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dcyphr | Plant circadian clocks increase photosynthesis, growth, survival, and competitive advantage.

Abstract

The researchers studied wild-type and Arabidopsis thaliana mutants with off-cycle circadian rhythms. The plants that had a matching circadian clock to the light-dark environment cycles had increased growth and survival. For example, these plants fixed more carbon and had more chlorophyll.


Introduction

Circadian clocks are the body's biological clock that works to match external light-dark cycles. Circadian clocks give an advantage to organisms. In plants, circadian clock rhythm genes regulate opening of the stomata and reproduction. Circadian resonance occurs when the internal clock matches the external environment. When the cycles match, plants gain an advantage. Plants can optimize the timing of biological functions based on their accurate clock. T cycles are the length of an external cycle.


First, the researchers used wild-type Columbia-0 (Col-0) plants that had an internal cycle of 24 hours. This wild-type plant was grown in various  environments. The external days included lengths of 20 hours (T20), 24 hours (T24), and 28 hours (T28). Half of these days are light and half of these days are dark. The mutant ztl-1 had an internal clock longer than normal (27.1-32.5 hours). The mutant toc1-1 had an internal clock shorter than normal (20.7 hours). Another mutant CCA1-ox overexpressed CCA1. CCA1 is a gene involved in creating the cycles of the circadian clock. So, CCA1-ox had irregular circadian rhythms. The authors studied the plants during vegetative growth, which is when a plant is growing but not flowering.


Results and Discussion

Leaves of the wild-type plant had the most chlorophyll in T24 after 30 days compared to plants grown in T20 and T28. The mutant ztl-1 had more chlorophyll in T28 than in T20. The mutant toc1-1 had more chlorophyll in T20 than in T28 (Figure 1). Thus, plants have more chlorophyll if their circadian clocks match the external cycles. The pigments that harvest light are relatively uniform throughout time. But, there are proteins that are degraded by light as a regulation. So, if there are longer cycles of light, more proteins will be degraded than anticipated.


Carbon fixation is when plants take carbon dioxide to create organic compounds for their own use. The mutants ztl-1 and toc1-1 fixed more carbon when the external cycles matched their circadian cycles. The mutant CCA1-ox fixed less carbon than the wild-type plant. In continuous light, the wild-type plant fixed carbon in a cyclic manner. But, the mutant CCA1-ox fixed carbon constantly and in an increasing manner. When the external environment was cyclic, the stomata of both the wild-type plant and CCA1-ox opened and closed. But, the wild-type plant could anticipate darkness or “dusk.” So, its stomata closed earlier. The wild-type plant conserved more water as a result (Figure 2).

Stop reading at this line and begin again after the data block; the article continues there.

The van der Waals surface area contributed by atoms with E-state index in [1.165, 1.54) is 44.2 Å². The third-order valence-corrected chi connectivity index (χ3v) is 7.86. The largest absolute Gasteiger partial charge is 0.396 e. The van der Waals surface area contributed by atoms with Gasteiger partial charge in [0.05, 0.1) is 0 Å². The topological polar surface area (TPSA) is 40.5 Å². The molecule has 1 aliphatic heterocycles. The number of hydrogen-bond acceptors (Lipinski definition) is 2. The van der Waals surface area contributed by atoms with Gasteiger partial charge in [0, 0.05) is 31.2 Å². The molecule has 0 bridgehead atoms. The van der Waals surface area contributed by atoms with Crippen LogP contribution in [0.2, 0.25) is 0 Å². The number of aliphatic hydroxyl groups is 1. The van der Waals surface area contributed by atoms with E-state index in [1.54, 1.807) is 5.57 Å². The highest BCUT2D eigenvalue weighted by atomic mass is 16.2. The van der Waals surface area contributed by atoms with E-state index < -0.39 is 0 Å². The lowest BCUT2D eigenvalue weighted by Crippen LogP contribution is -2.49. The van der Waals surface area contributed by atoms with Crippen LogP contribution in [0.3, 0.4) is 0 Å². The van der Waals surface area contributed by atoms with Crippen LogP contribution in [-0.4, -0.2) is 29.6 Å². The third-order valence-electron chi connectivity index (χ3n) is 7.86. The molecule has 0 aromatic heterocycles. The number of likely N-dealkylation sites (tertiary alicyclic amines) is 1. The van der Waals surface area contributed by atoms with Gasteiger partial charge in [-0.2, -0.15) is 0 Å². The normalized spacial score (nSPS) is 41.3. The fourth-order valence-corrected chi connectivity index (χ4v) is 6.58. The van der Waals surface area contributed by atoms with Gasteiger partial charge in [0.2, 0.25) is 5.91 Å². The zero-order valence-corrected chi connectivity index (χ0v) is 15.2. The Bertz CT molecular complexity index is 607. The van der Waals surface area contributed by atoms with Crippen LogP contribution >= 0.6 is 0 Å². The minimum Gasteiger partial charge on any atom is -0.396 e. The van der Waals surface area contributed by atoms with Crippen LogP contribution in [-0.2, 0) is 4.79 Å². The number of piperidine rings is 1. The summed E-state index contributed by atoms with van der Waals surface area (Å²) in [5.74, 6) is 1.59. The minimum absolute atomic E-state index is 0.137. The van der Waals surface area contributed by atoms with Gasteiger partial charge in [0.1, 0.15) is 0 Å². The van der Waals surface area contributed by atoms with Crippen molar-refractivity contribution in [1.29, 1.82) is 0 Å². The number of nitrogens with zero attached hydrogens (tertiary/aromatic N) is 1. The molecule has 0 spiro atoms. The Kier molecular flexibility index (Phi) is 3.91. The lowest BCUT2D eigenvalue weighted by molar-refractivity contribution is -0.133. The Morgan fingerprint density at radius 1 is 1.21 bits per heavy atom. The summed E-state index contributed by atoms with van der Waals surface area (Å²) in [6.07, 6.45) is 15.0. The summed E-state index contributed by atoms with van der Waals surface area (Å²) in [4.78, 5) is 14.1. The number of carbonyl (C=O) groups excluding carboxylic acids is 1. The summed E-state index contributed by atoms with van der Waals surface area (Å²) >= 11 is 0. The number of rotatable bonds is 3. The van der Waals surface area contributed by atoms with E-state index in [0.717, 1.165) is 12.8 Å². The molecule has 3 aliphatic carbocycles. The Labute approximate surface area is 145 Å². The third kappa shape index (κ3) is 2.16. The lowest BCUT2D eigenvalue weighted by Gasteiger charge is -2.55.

Plants with circadian resonance grow the most. The researchers grew the plants for 32 days.The wild-type plant grown in T20 had 47% less aerial biomass than the plant grown in T24. The wild-type plant grown in T28 had 42% less aerial biomass than the plant grown in T24. The mutants ztl-1 and toc1-1 had the most aerial biomass and leaf surface area when grown in T28 and T20, respectively. The mutant CCA1-ox had less biomass and leaf surface area than the wild-type (Figure 3). Thus, circadian resonance increases aspects of plant fitness.


The researchers did not find a significant difference in seed production between plants and mutants. However, flowering depends on circadian clocks. So, the mutant genes may ambiguously affect seed production. 


Plants with circadian resonance have a competitive advantage against other plants. The researchers created a lawn combined with the ztl-1 and toc1-1. When the lawn was grown in T20, toc1-1 outgrew ztl-1 in terms of biomass. The mortality of ztl-1 was higher than toc1-1. The reverse was true for T28. In a second experiment, the researchers looked at two more mutants. The additional mutants help control for any other alleles that may provide a competitive advantage in the first experiment. One was toc1-2, which has an internal clock of about 20 hours. The other was ztl-27, which has an internal clock of about 28 hours. When the lawn was in T20, toc1-2 outgrew ztl-27. The mortality of ztl-27 was higher than toc1-2. The reverse was true for T28 (Figure 4). The competitive advantage was likely due to the increased ability for photosynthesis. 


Conclusion

The circadian clock can help the Arabidopsis thaliana grow up to twice as much as a mutant. The clock allows the plant to anticipate the external light-dark cycles. Because of the competitive advantage, the circadian clock was selected for during evolution. The researchers urge that selective breeding of crops should be done carefully. Keeping the circadian clock genes can increase plant production significantly.